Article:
Step out of a long hold or a complicated progression and instead of a recovery the teacher demands another round of SOV. No moments to absorb the teaching; quickly, quickly, step back and flow. I call it busy work or filler yoga. It pisses me off because it wastes valuable learning time. I swear some teachers default to it just to make sure the class is sweating enough to call it an “advanced” class. From the SOV perspective, difficulty is defined by the student’s stamina rather than the technicality of the poses or the depth of the philosophy. Filling up class time with this is the yoga equivalent of reciting the multiplication tables instead of learning algebra. Students get nothing but a hard workout.
You know it’s coming, right? The ego. Yup. The ego sidles up to me and reminds me that I wrote about today’s mainstream yoga students wanting a hard workout exactly like this one less than a week ago. A blog post called In the Biblical Sense. I covered this. I wrote about how teachers understand this expectation and offer what the clientele demands in order to stay in business. I know this well enough to blab on at length in blog posts but then I have the gall to act surprised when I encounter it on the mat? Even Marc uses SOV. All of the most popular teachers do. And they are popular because they do.
Ego says Turd = Me. If I don’t like it I need to collect my mat and get back to my personal practice.
Thursday dawned. I cued up 60 minutes with Alex van Frank and entered a happier place. I adore Alex’s classes. She and I have twin teaching souls, I swear. Every time I take one of Alex’s classes I luxuriate in them because her teaching style and method is so much like mine. Her transitions and pace and sequencing jive with me so well that I catch myself calling it “the way yoga should be.” I want to scream YES! YES! YES! Like Meg Ryan faking it in When Harry Met Sally. (Click the link if you’re too young to understand that reference.)
As a bonus Alex doesn’t muddy up her classes with SOV. I applaud her for this. I send her blessings for this. I make offerings to the yoga gods that Alex teaches yoga without SOV. She will make you sweat plenty but not with SOV. Extra gold stars. My Seal of Approval. In every one of Alex’s classes I learn something new. I get validated. I get smug. I get arrogant. I lack humility. I heap praises upon Alex because she’s got it figured out, got it going on, and gotten it so, so right.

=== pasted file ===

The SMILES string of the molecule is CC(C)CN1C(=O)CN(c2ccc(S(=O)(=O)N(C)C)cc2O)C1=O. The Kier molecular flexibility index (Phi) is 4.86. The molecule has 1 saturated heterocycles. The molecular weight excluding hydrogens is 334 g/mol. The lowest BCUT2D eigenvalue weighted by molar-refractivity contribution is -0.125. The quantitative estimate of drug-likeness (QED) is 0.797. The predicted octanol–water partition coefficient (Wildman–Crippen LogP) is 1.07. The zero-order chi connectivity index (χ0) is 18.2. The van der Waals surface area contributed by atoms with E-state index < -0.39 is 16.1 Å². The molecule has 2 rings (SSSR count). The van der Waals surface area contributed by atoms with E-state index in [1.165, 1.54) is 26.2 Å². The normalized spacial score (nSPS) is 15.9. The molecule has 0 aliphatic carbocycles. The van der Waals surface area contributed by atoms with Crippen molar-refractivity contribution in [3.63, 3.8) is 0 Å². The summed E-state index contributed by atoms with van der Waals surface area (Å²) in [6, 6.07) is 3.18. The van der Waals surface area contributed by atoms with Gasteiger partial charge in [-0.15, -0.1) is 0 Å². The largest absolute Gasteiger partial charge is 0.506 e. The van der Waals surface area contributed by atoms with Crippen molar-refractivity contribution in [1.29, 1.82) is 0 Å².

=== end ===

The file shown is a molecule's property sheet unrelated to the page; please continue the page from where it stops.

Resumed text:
Sigh. Then the ego cometh. Yes, ego. I hear you. There is no right. There is no “way it should be.” She’s not better than anyone else. I’m not better than anyone else. We do it differently than the herd but the herd is not wrong. Yoga has no formula. Yoga has no standard. Deciding that she’s enlightened and superior is decidedly un-yogic; completely contrary to yoga philosophy.
What’s more, no one appointed me the yoga auditor. I’d freak out if anyone got appointed yoga auditor. That’s ludicrous. I blew a gasket when the local authorities threatened to regulate yoga in my state yet here I am trying to regulate it globally with Shoulds and Musts and criticism.
This reconciliation is part of being a yogi too. My rockstar ego is the goddess of checks and balances.
Finally, Friday, I got on the mat for 50 minutes of Deep Shoulder and Neck work. I did the poses. I did the breathwork. I used all my props and let the teacher do the teaching. More importantly, for 50 minutes I worked on the Yoga That Isn’t a Pose. No right. No wrong. No perfect. No better. No worse. No too much. No not enough. I held hands with my ego. We were yoga partners right up to the final Namaste. Back into alignment.
It’s now Saturday. Day Seven of the Streak. I’m feeling like some Tara Stiles today. She’s the dancer yogi who doesn’t use Sanskrit. She does use SOV. I will modify. I will send her love and light. I will open to the possibility that she might teach me poses today or she might teach me something more. I will gather my props and make a ponytail and clip in the black flower. Then I’ll whistle for my ego.
Breath by breath we practice all the yoga because that’s exactly the point—it’s all yoga. In between the poses, in between the SOV, in between the complaining, in between the rib-pokes from my ego, are the lessons within the lessons.
The teacher is the student. The student is the writer. The writer is the conduit.
— Rostra Gecko
(you can figure that one out, right?)